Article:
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Stoerner still talking about infamous fumble against Vols
Posted: Wednesday July 28, 1999 07:18 PM
BIRMINGHAM, Ala. (AP) -- Eight months after fumbling away the biggest game of his life, Arkansas quarterback Clint Stoerner was still answering questions about it.
Stoerner, whose fumble against Tennessee with 1:43 to play allowed the Volunteers to score the game-winning touchdown last November and preserve their run to the national title, spent much of Tuesday at the Southeastern Conference's annual media days reliving the play.
"I don't think I'll ever forget about it, or even allow myself to forget about it," Stoerner said. "It's a tough thing to swallow, but it's all part of the game."
Clinging to a 24-22 lead against the No. 1 Vols, unbeaten Arkansas needed only a first down to run out the clock or, at worst, to run three plays and punt. But Stoerner stumbled on second down and dropped the ball at his own 43 with 1:43 left to play. Tennessee recovered, scored a touchdown and beat Arkansas 28-24.
"It was one play that I have to live with the rest of my life," Stoerner said. "I'll never forget Tennessee -- I mean the play is always on television and I'm always asked about it -- but I'm comfortable with it."
Stoerner, unlike some players who allow one play to forever haunt them, has recovered from the fumble even though he takes sole responsibility for it. Coach Houston Nutt said that's what makes him special.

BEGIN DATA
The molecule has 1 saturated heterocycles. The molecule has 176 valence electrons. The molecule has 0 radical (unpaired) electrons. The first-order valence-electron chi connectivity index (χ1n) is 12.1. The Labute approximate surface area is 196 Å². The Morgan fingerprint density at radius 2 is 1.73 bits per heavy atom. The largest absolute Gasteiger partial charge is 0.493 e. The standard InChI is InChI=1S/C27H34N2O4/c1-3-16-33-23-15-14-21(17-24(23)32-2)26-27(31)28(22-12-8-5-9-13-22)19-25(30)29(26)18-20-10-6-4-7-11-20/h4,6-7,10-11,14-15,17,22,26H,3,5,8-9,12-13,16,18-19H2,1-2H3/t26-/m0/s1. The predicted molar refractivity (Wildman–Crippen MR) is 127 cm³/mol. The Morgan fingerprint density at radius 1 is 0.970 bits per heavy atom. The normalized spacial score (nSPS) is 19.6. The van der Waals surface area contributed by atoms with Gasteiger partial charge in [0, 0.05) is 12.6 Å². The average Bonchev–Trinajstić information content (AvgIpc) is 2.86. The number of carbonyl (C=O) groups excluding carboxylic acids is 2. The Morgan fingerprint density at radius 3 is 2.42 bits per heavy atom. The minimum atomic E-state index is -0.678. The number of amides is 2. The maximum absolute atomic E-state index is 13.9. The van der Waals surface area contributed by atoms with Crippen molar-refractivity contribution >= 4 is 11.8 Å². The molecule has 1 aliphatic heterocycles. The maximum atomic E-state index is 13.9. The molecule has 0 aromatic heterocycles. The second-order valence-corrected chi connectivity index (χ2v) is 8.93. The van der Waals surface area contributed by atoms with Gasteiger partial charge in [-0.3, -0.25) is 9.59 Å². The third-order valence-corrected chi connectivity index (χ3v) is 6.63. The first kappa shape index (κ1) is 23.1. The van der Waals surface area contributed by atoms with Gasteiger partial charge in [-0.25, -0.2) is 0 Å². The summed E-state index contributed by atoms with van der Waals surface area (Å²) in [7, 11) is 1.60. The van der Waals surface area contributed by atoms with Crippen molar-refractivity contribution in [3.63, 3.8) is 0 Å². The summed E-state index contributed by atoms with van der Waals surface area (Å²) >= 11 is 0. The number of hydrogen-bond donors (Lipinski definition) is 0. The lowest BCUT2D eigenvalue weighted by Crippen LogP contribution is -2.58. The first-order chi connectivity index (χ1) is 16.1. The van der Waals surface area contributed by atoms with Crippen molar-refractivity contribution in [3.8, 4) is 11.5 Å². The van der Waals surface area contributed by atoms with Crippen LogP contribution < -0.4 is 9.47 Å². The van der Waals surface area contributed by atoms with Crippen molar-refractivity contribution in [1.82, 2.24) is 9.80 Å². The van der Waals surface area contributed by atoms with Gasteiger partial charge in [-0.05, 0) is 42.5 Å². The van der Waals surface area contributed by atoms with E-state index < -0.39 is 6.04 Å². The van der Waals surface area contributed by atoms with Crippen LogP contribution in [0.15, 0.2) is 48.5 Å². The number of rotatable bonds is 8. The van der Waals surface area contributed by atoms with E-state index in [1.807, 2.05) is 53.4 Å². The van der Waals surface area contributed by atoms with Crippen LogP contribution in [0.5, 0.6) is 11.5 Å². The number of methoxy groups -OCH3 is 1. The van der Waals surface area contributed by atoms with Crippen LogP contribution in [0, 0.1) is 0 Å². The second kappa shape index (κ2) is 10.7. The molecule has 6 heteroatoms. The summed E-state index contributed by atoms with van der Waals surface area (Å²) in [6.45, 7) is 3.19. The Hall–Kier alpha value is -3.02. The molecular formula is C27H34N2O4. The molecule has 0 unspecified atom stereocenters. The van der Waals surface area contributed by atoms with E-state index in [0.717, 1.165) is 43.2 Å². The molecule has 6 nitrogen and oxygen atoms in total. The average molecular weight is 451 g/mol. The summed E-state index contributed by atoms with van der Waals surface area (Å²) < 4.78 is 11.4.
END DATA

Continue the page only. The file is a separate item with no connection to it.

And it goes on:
"Stoerner is such a man and a team player that he takes everything on his shoulders," Nutt said. "The team took that loss, not just one player. But Stoerner will never forget that game or that play ... but it won't affect him, he's too strong for that."
Still, Stoerner and the entire Arkansas team didn't really get past the game until the offseason. The Razorbacks lost again the next week at Mississippi State, then beat LSU but ended the season with a 45-21 loss to Michigan in the Citrus Bowl.
Stoerner said the losses were a product of the Hogs dwelling too much on the Tennessee game.
"We've got to move on as a team, and I think we have," he said. "We can't let one game haunt us anymore."
Part of the healing process came as the team tried to cope with the death of offensive lineman Brandon Burlsworth, who was killed last May in a car accident. Nine Arkansas players served as pallbearers at Burlsworth's funeral and Nutt said Tuesday that his death had changed the lives of at least 15 current players.
"Brandon Burlsworth's death help put everything in perspective," Stoerner said. "One day we were getting rings and the next day we were saying goodbye to a friend. All of a sudden, those rings and the Tennessee game weren't so important anymore."
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